Conversion. Personal Property. Landlord and Tenant.
Where, at the trial before a judge without a jury of an action of tort against the owner of a building for the alleged conversion of a ventilator and pipe attached thereto, it appears that the ventilator was thirty-five feet long and had been attached to the outside of the building under a contract between the plaintiff and a tenant in the building, that, without the knowledge of the defendant, the plaintiff and the tenant had agreed that the plaintiff should retain title to the property until it was paid for, that the property was fastened to brick work of the building by a considerable number of bolts and rivets, and that it remained attached to the building after the termination of the tenancy, the judge cannot be required as a matter of law to find and rule that the ventilator and pipe were personal property, and a finding for the defendant is warranted.
TORT for the alleged conversion of "one sixteen inch Natural Autoforce Ventilator and about forty feet of sixteen and twelve inch galvanized steel pipe." Writ in the Municipal Court of the City of Boston dated January 7, 1909.
On appeal to the Superior Court, the case was heard by Raymond, J., without a jury, who refused to grant certain requests of the plaintiff for findings and rulings, and found for the defendant. The plaintiff alleged exceptions.
The case was submitted on briefs.
P. J. Lane, for the plaintiff.
F. O. White, for the defendant.
RUGG, C. J. The defendant is the owner of a building of a part of which one Rose, a restaurateur, was tenant. The plaintiff, by virtue of a contract made with Rose, during his term installed a ventilator which was about thirty-five feet long and extended from the kitchen on the first floor on the outside of the building to its top. The main part of it was sixteen inches to eighteen inches in diameter, and was fastened to the brick work of the building by an considerable number of bolts or rivets. By an agreement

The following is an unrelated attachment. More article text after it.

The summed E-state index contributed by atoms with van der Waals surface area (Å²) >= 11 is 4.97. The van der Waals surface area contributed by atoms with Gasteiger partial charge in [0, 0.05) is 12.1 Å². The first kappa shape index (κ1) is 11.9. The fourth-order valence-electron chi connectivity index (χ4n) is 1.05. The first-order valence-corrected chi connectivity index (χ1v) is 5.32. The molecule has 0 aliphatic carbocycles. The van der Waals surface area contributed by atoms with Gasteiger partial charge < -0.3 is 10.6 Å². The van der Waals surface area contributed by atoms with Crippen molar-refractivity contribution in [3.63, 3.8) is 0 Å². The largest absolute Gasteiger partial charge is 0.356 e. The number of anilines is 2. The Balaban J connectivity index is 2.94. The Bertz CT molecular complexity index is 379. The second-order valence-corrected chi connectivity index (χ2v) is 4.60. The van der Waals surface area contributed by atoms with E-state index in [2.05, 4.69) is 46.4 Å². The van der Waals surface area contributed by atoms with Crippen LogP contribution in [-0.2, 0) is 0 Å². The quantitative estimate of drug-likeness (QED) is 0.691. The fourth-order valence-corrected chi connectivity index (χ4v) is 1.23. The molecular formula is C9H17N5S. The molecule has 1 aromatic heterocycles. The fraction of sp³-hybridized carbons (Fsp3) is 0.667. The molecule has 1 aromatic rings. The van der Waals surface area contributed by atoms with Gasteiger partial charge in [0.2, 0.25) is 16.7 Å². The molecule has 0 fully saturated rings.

between the plaintiff and Rose the ventilator was to remain the property of the plaintiff until paid for, but the judge refused to find that this was with the knowledge or consent of the defendant, and the contrary must be assumed. The ventilator remained upon the premises after the termination of the tenancy of Rose.
The only exceptions now relied on in substance relate to the refusal of the trial judge to find as a fact and rule as matter of law that the ventilator and its several parts were personal property. Plainly this ruling could not have been given nor was such finding required in law. There was a substantial attachment of the apparatus to the building. Generally whether an article has become so affixed to the building as to become a part of it is a mixed question of law and fact. Houle v. Abramson, 210 Mass. 83 . Giving due weight to the favor with which the law regards the tenant as respects fixtures, there is nothing to take the case at bar out of that general rule. It cannot be said as matter of law that this was a personal furnishing removable as would be an article of ornament or domestic utility. There is some evidence to indicate that its use was intended to be restricted to the building to which it was fastened. If the ventilator be treated as a trade fixture, it was not removed during the term and hence, upon expiration of the term, if attached to the building, became a part of the freehold. Talbot v. Whipple, 14 Allen 177 .